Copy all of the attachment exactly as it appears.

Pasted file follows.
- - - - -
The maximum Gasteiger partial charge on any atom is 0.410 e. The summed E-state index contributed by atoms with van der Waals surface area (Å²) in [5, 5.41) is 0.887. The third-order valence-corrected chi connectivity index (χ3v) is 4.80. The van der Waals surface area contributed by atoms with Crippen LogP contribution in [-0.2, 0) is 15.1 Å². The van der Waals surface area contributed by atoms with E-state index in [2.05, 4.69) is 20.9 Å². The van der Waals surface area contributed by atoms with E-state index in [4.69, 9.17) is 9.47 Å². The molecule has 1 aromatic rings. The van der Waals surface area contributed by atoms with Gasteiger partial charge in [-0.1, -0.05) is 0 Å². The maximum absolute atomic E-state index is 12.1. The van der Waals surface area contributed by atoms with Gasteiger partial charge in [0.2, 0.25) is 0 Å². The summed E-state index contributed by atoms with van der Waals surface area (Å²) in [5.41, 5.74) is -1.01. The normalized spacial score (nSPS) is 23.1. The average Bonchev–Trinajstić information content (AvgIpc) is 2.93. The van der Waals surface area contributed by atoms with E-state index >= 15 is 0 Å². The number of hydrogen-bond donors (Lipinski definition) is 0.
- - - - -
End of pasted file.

The maximum Gasteiger partial charge on any atom is 0.410 e. The summed E-state index contributed by atoms with van der Waals surface area (Å²) in [5, 5.41) is 0.887. The third-order valence-corrected chi connectivity index (χ3v) is 4.80. The van der Waals surface area contributed by atoms with Crippen LogP contribution in [-0.2, 0) is 15.1 Å². The van der Waals surface area contributed by atoms with E-state index in [2.05, 4.69) is 20.9 Å². The van der Waals surface area contributed by atoms with E-state index in [4.69, 9.17) is 9.47 Å². The molecule has 1 aromatic rings. The van der Waals surface area contributed by atoms with Gasteiger partial charge in [-0.1, -0.05) is 0 Å². The maximum absolute atomic E-state index is 12.1. The van der Waals surface area contributed by atoms with Gasteiger partial charge in [0.2, 0.25) is 0 Å². The summed E-state index contributed by atoms with van der Waals surface area (Å²) in [5.41, 5.74) is -1.01. The normalized spacial score (nSPS) is 23.1. The average Bonchev–Trinajstić information content (AvgIpc) is 2.93. The van der Waals surface area contributed by atoms with E-state index >= 15 is 0 Å². The number of hydrogen-bond donors (Lipinski definition) is 0.